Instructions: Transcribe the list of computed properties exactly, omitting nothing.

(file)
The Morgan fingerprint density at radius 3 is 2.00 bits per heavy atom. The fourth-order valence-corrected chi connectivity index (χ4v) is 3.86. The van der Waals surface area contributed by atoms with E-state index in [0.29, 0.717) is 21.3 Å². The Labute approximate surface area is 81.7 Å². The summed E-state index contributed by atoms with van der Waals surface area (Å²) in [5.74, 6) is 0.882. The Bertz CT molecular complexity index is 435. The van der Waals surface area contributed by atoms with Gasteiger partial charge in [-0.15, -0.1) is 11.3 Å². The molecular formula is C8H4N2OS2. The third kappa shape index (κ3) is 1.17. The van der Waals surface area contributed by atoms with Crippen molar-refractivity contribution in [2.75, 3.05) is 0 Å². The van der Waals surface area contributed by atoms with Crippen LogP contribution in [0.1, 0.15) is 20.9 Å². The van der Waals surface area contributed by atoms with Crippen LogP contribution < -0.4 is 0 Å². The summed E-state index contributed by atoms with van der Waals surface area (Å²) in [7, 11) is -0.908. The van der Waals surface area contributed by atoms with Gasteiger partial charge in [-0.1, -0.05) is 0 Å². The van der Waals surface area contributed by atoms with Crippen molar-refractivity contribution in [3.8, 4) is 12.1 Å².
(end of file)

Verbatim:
The Morgan fingerprint density at radius 3 is 2.00 bits per heavy atom. The fourth-order valence-corrected chi connectivity index (χ4v) is 3.86. The van der Waals surface area contributed by atoms with E-state index in [0.29, 0.717) is 21.3 Å². The Labute approximate surface area is 81.7 Å². The summed E-state index contributed by atoms with van der Waals surface area (Å²) in [5.74, 6) is 0.882. The Bertz CT molecular complexity index is 435. The van der Waals surface area contributed by atoms with Gasteiger partial charge in [-0.15, -0.1) is 11.3 Å². The molecular formula is C8H4N2OS2. The third kappa shape index (κ3) is 1.17. The van der Waals surface area contributed by atoms with Crippen molar-refractivity contribution in [2.75, 3.05) is 0 Å². The van der Waals surface area contributed by atoms with Crippen LogP contribution in [0.1, 0.15) is 20.9 Å². The van der Waals surface area contributed by atoms with Crippen LogP contribution < -0.4 is 0 Å². The summed E-state index contributed by atoms with van der Waals surface area (Å²) in [7, 11) is -0.908. The van der Waals surface area contributed by atoms with Gasteiger partial charge in [-0.1, -0.05) is 0 Å². The van der Waals surface area contributed by atoms with Crippen molar-refractivity contribution in [3.8, 4) is 12.1 Å².